Microsoft, Yahoo - Let's Make a Deal Part II
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Microsoft said on Sunday it has proposed an alternative deal to Yahoo, rather than a full acquisition, in a move that could save the Web pioneer from fighting a proxy battle with financier Carl Icahn.
"Microsoft is considering and has raised with Yahoo (NASDAQ:YHOO) an alternative that would involve a transaction with Yahoo but not an acquisition of all of Yahoo," the company said in a statement without clarifying what that alternative might be.
Microsoft (NASDAQ:MSFT) emphasized it was not proposing to make a new bid to buy all of Yahoo "but reserves the right to reconsider that alternative" depending on discussions with Yahoo, shareholders of Yahoo or Microsoft, or other third parties.
The New York Times reported that Microsoft and Yahoo may form a partnership or joint venture for search-related advertising to take on Google, which dominates the search market with a share significantly larger than a combined Yahoo and Microsoft.
For its part, Yahoo continues to talk with Google about a search advertising partnership and a deal could come as early as this week, a source familiar with the talks said on Thursday.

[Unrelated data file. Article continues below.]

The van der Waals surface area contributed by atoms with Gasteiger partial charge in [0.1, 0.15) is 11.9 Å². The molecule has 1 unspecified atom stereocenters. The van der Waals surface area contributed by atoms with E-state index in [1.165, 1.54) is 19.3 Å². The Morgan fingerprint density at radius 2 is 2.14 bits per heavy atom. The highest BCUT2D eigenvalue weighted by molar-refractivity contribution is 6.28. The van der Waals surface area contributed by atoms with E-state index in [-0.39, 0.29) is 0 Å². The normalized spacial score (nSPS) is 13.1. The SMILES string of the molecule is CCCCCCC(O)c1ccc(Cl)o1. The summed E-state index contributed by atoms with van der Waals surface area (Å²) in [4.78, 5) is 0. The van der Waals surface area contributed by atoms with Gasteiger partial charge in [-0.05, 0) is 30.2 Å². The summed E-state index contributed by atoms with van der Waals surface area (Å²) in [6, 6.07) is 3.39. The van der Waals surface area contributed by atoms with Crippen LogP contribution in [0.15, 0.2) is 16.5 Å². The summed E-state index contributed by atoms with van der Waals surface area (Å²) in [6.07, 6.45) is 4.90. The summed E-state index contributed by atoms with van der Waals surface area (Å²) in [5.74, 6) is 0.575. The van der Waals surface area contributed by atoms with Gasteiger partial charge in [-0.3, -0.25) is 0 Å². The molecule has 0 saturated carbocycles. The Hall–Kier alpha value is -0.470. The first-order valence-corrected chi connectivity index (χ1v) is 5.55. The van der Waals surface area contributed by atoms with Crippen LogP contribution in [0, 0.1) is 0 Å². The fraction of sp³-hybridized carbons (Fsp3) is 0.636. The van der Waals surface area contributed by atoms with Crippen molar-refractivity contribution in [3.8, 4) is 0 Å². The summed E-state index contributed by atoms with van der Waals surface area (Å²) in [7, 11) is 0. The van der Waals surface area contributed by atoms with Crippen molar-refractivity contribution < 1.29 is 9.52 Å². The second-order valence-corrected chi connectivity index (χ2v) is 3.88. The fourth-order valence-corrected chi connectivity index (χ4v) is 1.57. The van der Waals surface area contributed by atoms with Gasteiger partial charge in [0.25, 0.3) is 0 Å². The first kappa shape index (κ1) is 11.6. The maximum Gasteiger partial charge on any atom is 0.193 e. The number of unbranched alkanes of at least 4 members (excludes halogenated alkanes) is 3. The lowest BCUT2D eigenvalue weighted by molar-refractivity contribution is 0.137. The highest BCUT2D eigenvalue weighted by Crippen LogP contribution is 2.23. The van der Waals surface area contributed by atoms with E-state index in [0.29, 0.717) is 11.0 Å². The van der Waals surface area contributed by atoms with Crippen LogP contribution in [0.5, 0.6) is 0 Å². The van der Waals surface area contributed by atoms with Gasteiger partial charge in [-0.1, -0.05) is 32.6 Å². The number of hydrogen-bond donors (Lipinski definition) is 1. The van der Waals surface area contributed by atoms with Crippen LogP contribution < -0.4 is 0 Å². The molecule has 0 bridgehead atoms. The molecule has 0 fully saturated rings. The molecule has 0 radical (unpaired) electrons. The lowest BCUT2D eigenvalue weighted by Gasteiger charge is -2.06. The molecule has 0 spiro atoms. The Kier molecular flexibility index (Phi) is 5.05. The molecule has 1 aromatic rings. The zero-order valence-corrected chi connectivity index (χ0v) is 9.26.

The statement from Microsoft comes on the heels of a proxy campaign launched on Thursday by Icahn to replace Yahoo's board with directors who would reopen talks with Microsoft, saying Yahoo had acted irrationally in refusing the giant software company's $47.5 billion bid.
Microsoft walked away from its pursuit of Yahoo two weeks ago after three months of negotiations when Yahoo's board rejected Microsoft's sweetened offer of $33 a share, saying the company was worth at least $37 a share.
Meanwhile, Microsoft and Icahn have not held discussions about Yahoo, said another source close to the company. A spokesman for Yahoo declined to comment and Icahn could not be reached for comment.
Kim Caughey, a senior analyst at Fort Pitt Capital Group, said the market will probably send Yahoo shares higher while pushing down Microsoft shares when the market opens on Monday.
Caughey said a joint venture or minority investment with Yahoo could cause confusion about who was in charge.
"Microsoft walking away from Yahoo was a total head fake," said Caughey. "Microsoft is a terrible poker player if it thought people were going to believe that the deal was dead."